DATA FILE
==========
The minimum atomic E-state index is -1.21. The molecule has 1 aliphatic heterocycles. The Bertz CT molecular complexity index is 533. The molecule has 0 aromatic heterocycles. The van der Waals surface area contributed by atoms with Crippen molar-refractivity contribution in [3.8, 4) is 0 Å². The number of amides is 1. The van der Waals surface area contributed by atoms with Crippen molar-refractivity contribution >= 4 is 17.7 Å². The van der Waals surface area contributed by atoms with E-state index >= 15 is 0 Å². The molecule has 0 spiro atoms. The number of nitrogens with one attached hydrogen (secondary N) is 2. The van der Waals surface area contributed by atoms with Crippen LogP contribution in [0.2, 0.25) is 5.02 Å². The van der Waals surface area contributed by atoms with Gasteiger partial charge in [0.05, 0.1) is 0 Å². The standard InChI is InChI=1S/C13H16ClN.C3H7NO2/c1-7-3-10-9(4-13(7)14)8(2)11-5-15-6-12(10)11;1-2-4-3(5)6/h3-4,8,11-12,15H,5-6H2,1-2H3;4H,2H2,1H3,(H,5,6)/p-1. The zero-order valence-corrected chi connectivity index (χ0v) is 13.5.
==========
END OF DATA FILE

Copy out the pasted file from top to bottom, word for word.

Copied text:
The minimum atomic E-state index is -1.21. The molecule has 1 aliphatic heterocycles. The Bertz CT molecular complexity index is 533. The molecule has 0 aromatic heterocycles. The van der Waals surface area contributed by atoms with Crippen molar-refractivity contribution in [3.8, 4) is 0 Å². The number of amides is 1. The van der Waals surface area contributed by atoms with Crippen molar-refractivity contribution >= 4 is 17.7 Å². The van der Waals surface area contributed by atoms with E-state index >= 15 is 0 Å². The molecule has 0 spiro atoms. The number of nitrogens with one attached hydrogen (secondary N) is 2. The van der Waals surface area contributed by atoms with Crippen LogP contribution in [0.2, 0.25) is 5.02 Å². The van der Waals surface area contributed by atoms with Gasteiger partial charge in [0.05, 0.1) is 0 Å². The standard InChI is InChI=1S/C13H16ClN.C3H7NO2/c1-7-3-10-9(4-13(7)14)8(2)11-5-15-6-12(10)11;1-2-4-3(5)6/h3-4,8,11-12,15H,5-6H2,1-2H3;4H,2H2,1H3,(H,5,6)/p-1. The zero-order valence-corrected chi connectivity index (χ0v) is 13.5.